Deposition Achieves 12 nm/cycle
Daniel S. Burgess
A team of scientists at Harvard University in Cambridge, Mass., has demonstrated an atomic layer deposition process that yields conformal layers of amorphous silicon dioxide and aluminum oxide nanolaminates at a rate of 12 nm per 30-second cycle. The process, which is 100 times faster than such techniques previously demonstrated for silica, may have applications in the production of planar waveguides, microelectromechanical systems and optical filters.
The reaction involves alternately introducing trimethylaluminum and tris(tert-butoxy)silanol vapor to a substrate at temperatures between 225 and 250 °C. The thickness of the aluminum-doped silica layers that are deposited in each self-limiting cycle depends on the dose of the vapors and on the temperature of the substrate, with no deposition at temperatures below 200 or above 300 °C.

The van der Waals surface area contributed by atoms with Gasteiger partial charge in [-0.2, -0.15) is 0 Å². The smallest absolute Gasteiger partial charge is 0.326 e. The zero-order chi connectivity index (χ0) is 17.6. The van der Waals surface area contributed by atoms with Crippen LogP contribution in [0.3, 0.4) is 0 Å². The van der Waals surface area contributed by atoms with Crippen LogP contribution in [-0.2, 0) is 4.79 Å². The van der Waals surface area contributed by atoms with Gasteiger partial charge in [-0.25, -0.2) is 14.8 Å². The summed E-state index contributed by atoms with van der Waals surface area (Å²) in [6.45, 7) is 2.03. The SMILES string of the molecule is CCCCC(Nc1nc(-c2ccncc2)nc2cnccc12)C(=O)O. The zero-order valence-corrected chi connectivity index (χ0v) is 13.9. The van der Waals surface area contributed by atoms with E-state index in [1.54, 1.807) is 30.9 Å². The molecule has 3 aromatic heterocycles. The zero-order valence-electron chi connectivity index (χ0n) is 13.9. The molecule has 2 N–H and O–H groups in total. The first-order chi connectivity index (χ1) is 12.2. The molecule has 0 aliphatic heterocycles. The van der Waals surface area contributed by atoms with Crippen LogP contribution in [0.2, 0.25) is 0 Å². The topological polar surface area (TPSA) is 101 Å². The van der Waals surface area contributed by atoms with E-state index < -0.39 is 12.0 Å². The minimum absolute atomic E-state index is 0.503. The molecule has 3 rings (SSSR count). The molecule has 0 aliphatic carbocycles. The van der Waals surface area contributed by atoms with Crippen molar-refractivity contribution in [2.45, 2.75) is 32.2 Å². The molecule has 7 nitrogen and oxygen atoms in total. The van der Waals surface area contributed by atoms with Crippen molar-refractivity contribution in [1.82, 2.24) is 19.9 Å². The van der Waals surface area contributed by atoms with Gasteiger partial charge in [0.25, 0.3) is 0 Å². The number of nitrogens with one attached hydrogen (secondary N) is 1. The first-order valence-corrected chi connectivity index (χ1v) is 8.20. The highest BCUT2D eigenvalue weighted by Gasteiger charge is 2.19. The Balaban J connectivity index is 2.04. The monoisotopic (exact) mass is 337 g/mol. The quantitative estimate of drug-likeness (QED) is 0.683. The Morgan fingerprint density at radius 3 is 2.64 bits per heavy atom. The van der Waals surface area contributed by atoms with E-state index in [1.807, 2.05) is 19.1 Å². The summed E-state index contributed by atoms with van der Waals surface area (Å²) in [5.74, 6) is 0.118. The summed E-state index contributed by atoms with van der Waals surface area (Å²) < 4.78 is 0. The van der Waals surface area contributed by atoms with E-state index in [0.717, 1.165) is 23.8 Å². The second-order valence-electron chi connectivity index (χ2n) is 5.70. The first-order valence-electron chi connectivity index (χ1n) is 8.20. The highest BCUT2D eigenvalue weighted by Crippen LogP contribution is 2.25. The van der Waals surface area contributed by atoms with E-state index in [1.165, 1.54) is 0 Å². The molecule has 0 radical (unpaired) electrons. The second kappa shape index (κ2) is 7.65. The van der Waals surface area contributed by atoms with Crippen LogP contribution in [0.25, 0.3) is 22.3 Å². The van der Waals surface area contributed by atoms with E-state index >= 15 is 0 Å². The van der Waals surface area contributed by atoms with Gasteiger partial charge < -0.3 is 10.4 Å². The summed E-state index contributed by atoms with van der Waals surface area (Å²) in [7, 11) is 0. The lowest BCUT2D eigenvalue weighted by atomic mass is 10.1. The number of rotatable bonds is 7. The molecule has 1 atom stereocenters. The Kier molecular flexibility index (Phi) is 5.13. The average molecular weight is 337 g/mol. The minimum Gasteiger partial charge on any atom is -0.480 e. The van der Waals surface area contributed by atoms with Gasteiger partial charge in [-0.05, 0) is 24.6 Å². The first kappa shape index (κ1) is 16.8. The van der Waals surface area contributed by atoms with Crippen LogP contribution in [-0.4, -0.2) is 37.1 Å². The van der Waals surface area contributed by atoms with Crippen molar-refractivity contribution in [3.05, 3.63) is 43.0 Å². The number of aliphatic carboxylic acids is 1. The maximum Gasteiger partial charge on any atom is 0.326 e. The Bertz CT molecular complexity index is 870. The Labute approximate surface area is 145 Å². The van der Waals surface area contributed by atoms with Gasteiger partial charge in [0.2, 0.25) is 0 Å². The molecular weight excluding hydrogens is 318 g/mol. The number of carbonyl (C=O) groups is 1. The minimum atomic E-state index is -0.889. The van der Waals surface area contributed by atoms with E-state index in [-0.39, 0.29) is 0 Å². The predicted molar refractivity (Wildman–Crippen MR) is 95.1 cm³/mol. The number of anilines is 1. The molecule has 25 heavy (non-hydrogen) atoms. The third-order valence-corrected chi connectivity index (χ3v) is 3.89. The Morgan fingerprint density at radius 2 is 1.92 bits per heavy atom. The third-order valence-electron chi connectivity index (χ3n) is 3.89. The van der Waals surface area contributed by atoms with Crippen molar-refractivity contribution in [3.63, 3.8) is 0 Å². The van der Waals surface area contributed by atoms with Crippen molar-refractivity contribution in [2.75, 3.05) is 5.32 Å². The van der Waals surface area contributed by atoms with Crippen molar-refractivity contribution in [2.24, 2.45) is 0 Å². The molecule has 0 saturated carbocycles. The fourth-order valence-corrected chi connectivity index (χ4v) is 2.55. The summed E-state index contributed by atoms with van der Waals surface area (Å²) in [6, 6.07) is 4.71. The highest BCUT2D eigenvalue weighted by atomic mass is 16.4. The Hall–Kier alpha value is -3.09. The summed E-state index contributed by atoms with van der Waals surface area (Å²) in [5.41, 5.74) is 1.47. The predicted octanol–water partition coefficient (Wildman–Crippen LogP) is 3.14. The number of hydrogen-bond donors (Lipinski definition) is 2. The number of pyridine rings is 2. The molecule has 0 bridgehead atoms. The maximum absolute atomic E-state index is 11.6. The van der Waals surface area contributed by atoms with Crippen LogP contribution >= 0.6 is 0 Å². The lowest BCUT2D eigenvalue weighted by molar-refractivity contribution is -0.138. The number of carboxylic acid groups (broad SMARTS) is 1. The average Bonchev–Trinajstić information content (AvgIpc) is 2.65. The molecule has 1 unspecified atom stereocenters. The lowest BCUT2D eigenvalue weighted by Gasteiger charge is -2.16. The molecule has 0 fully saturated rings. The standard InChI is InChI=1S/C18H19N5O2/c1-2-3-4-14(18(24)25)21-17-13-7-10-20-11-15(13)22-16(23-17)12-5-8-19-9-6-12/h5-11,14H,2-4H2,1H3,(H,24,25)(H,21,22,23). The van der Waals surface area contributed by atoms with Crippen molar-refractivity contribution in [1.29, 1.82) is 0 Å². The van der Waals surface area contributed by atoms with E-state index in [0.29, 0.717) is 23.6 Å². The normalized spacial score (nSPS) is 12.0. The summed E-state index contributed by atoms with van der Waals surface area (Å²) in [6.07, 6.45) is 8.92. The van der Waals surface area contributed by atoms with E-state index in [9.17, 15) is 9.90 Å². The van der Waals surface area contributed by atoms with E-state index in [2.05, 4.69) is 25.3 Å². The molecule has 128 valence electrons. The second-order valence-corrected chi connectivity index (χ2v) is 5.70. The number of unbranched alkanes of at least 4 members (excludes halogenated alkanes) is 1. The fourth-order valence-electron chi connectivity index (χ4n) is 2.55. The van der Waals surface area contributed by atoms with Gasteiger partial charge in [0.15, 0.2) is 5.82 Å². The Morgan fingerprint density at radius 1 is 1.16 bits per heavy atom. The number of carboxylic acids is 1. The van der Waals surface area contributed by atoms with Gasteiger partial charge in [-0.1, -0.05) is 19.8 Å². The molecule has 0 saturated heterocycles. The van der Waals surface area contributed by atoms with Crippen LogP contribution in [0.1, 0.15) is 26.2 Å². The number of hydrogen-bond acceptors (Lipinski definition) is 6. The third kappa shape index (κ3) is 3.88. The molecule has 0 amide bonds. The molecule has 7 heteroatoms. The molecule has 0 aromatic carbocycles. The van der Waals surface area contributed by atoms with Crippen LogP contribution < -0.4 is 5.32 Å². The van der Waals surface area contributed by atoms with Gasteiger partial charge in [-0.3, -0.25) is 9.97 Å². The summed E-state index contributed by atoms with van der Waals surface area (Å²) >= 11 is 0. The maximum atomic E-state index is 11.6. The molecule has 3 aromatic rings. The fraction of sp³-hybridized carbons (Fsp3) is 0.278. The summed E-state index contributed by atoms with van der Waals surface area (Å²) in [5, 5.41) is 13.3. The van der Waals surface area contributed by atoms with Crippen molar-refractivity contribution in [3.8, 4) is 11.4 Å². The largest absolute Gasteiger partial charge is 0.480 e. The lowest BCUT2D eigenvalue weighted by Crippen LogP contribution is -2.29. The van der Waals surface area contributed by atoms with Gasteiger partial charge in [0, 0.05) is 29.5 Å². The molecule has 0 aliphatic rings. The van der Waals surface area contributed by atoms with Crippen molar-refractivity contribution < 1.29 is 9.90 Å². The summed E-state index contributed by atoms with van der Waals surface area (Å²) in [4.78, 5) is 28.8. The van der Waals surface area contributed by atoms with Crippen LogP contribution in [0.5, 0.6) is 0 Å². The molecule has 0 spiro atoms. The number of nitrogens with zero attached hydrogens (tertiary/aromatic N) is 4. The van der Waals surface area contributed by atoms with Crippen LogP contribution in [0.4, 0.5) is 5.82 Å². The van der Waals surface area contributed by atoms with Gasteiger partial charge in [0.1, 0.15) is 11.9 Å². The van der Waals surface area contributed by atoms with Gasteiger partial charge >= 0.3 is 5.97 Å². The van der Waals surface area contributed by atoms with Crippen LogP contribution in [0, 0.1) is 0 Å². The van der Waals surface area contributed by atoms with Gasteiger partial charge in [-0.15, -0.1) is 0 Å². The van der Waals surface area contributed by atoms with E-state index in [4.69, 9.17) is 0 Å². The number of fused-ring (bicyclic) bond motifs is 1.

To test uniformity of the coatings produced in the process, the team deposited the films on silicon wafers into which they had etched holes 0.1 to 0.2 µm in diameter and 7 µm in length. Nine deposition cycles filled the holes, and cross-sectional scanning electron micrographs revealed that the reaction is a nearly ideal self-limiting process.
They attribute the self-limiting nature of the reaction to cross-linking processes involving siloxane polymer chains that gel and solidify into silica. Experiments with lanthanum, zirconium and halfnium silicates indicate that other metals also act like the aluminum to speed the deposition rate by a catalytic mechanism.
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